At age 26, Matthew W. Calkins walked away from a five-year career at MicroStrategy without a business concept, without a plan and without any customers.

“I was overconfident,” he said. “I did it without even blinking.”

The Dartmouth College graduate, who had won the school’s prize for top graduate in economics, had rotated through a range of departments and roles at the Tysons Corner software company. Grateful for the learning experience, he didn’t want to damage his relationships there.

“At the time, I thought it would be inappropriate of me to have even planned my business prior to departing,” he said.

Like many young entrepreneurs, he dove headlong into launching his own business, fulfilling a childhood dream. But unlike many others, Calkins eventually came to embrace a business traditionally regarded as equal parts boring and daunting; he wound up a government contractor.

That isn’t where he thought he was headed. After departing MicroStrategy in 1999, Calkins, now president, chief executive and chairman of Reston-based Appian, sat down with friends to figure out what his business should be. The group settled on personalization, a concept that uses technology to customize recommendations — like books or movies — for individuals.

The company quickly attracted customers and added employees, reaching about 30 within a year. But the dot-com bubble burst, halting the company’s growth.

“Personalization had never really come to fruition,” Calkins said, adding that customers, including a company that wanted to offer recommendations by installing kiosks in video rental stores, weren’t paying their bills. “We had to retrench.”

Appian leaders reinvented the company as a business process management firm, focused on helping companies and agencies better organize and manage their work.

Lacking a big budget for marketing and sales, the company targeted high-end companies that wanted personalized products. It was quickly able to sign three major deals and used the revenue to expand its targets and standardize its product.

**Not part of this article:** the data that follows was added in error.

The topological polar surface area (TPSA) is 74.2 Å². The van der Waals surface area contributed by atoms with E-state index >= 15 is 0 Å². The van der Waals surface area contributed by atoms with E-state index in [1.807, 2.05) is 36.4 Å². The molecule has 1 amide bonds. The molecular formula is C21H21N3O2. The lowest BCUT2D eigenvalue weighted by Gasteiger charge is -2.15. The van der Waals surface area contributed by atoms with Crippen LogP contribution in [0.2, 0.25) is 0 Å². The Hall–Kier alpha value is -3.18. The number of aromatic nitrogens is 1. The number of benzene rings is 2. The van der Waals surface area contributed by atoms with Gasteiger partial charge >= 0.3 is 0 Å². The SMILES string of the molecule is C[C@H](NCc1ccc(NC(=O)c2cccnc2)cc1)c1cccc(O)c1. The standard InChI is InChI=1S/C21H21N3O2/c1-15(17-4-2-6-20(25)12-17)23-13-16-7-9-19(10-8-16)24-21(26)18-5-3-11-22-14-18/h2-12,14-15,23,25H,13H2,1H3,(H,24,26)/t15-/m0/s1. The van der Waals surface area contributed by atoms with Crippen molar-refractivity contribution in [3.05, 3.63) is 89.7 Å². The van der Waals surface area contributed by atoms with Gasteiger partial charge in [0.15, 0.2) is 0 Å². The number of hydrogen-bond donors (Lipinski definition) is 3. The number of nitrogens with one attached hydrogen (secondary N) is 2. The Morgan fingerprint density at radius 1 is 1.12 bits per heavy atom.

In 2001, the company won a major contract with the Army to build the infrastructure for its main internal website. The deal ended up being one of Appian’s most successful.

Today, just under half of the company’s business is with government organizations; the rest is with commercial firms.

In the government sector, investors tend to look for older entrepreneurs, those who have accumulated some connections and experience with the government buying process, said Bobbie Kilberg, president and chief executive of the Northern Virginia Technology Council.

“If someone’s been around the block once ... they have a track record,” she added.

Calkins said he remains hands-on; he has interviewed every hire at Appian since the company’s founding. Appian now has just under 200 employees.

Though he now recognizes that the way he founded the company might have been rash, Calkins said there were advantages to being young and underfunded.

“You don’t take too seriously what anybody else has done, and you have a fresh perspective on the problem,” he said.